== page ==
Versalius at the Printers: Perception, Representation, and Vocabularies. A Scattered Seminar Series.
Last year’s seminar series brought considerations of the triad of fiction, image and apparatus to bear on our research process. This year we intend to consider the outcomes of research in relation to its mode of representation. As leitmotif we will take the work of Andreas Vesalius, (1514-1564) frequently referred to as the founder of human anatomy. Whether this title is truly deserved or not– as there were many precedents– Versalilus’ research methods and the representation of his ideas that he adopted c.500 years ago relate to much that we do today. He (and others before him) were not content with the orthodox accounts of the object of study and examined the methods and protocols that underpinned those accounts. He asked new questions and, against the grain of the times he became physically involved with the practice of dissection and came to different models of how we might talk about the body as a series of nested systems that were coextensive with other ideas about how the world might be understood. While Vesalius may not have been the only anatomist, he has remained a point of reference in any history of the idea. The relevance of his work to our own research is the degree to which the way that he captured the insights of his practice contributed not only to their dissemination and acceptance but also, (and perhaps the most interesting question) how much the mode of representation contributed to the kinds of knowledge that he valued. In short what is the productive correlation between research methods and the representation of research findings.
The virtues and constraints of academic publishing conventions have been widely discussed and critiqued. Of particular interest to us in the past has been how vocabularies form around topics that build an intellectual and (epistemic) solidarity (Rorty, 1989). While Latour (1987) picks this up and invites us to think about knowledge and the communities of production in science, the degree to which this critique has rehearsed the mantra of the artistic Avant Gard for the past 500 years is a less well trodden path. Vesalius presents an interesting case of this in the way that his knowledge claims were codified in woodcuts and other forms of print; media that reinforce the underpinning assumptions of human anatomy, health and its reflection in other knowledge structures. The way which Versalius’ work was presented was instrumental in its adoption in science for a number of reasons; representing innovations in format and distribution as well as in their fundamental approach to the (messy) body as source of empirical knowledge. The example of Versalius’ work offers a thematic frame for considering the ways in which innovations in research communication do not only influence the uptake of ideas, but their fundamental form. As researchers in creative disciplines, the questions of the relation between the knowledge that we are producing and its consistency with the representations that we use to share those insights effectively has already raised many discussions that we will seek to explore in the series as our provisional titles below show.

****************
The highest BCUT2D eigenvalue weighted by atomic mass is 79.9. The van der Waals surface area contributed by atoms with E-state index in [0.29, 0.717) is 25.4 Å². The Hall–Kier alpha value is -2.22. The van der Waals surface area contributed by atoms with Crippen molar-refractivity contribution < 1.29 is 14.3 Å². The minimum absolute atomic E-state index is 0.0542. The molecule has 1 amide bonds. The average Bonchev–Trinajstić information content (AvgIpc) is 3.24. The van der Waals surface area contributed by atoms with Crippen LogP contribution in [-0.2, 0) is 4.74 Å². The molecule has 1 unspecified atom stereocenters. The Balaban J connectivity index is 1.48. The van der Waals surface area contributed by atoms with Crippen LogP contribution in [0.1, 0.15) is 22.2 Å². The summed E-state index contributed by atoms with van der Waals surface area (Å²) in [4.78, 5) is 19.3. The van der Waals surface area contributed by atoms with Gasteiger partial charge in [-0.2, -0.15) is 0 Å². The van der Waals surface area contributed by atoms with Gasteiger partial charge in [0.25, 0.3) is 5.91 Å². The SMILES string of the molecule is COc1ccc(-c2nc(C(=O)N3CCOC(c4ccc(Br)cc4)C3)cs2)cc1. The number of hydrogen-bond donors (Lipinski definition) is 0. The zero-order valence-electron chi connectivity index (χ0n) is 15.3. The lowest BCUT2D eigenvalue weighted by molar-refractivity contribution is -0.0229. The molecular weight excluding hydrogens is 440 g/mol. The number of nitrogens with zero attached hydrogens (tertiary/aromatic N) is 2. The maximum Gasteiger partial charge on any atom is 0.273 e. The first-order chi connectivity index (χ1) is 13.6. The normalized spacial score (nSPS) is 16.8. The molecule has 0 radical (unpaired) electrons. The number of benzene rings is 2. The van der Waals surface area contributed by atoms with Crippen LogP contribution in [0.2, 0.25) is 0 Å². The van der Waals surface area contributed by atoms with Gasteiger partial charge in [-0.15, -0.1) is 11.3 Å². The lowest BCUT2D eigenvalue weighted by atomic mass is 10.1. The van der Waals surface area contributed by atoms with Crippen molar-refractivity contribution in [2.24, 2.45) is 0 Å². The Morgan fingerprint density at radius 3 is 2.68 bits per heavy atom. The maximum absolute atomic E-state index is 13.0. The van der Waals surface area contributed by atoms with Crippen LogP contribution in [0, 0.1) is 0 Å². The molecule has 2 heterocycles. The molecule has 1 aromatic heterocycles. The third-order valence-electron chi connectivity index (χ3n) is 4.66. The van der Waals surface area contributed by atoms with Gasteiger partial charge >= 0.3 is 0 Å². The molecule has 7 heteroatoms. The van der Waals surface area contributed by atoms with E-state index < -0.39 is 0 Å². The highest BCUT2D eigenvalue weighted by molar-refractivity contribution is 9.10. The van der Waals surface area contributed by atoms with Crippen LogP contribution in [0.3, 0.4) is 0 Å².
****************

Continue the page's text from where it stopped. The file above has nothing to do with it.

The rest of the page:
Format: A Scattered Seminar Series:
We will begin on the assumption that for 20/21 the seminar series will comprise online meetings using video links. As in many of our previous series, in this year Transtechnology Research registered researchers will be using the seminar series sessions to present work emerging from the research questions of their projects to address the themes of the seminar series. In addition to this we will use video links to extend the programme with sessions with the Transtechnology Research alumni cohort with topic-led conversations.
In support of these dialogues this year we are keeping an online bibliography of the discussions to document the materials that are mentioned, recommended, or discussed.
Dates and Provisional Titles 2020-21
All Sessions on a Wednesday Afternoon: from 13:00-15:00. Preceeded by lunch at 12:30.
Dates and Provisional Titles 2020-21
All Sessions on a Wednesday Afternoon: from 13:00-15:00. Proceeded by lunch at 12:30.
14 Oct 2020. Dr Agi Haines, Dr Hannah Drayson, Prof. dr. Michael Punt. Vesalius at the Printers.
11 Nov 2020
Lucinda Guy. A Cuckoo in the Wood – recording, reproducing and representing birds and trees in sound.
9 Dec 2020
Stephanie Moran. Luminosity and Chromatic Experience: A Speculative Octopoid Aesthetics.
6 Jan 2021
Linan Zhang. The Liberal Ironist’s Approach to Clinical Knowledge Sharing.
3 Feb 2021
Karen Squire. Anatomical map making: signification and simplification in representing bodies of flesh and bodies of land.
3 Mar 2021
Sarah Turton. Healing the rup(rap)ture of transcendental experience in soul transformation; the anatomy of soul in psychonautics and psychotherapy.
31 Mar 2021
Jo Dorothea-Smith. Title TBC.
21 Apr 2021
James Sweeting. The anatomy of a deceptive industry – how high technology is masking nostalgic practices.
19 May 2021
Laura Welsman. Vesalius and Laffoley: Operation and Representation in the Diagrammatic and Anatomical.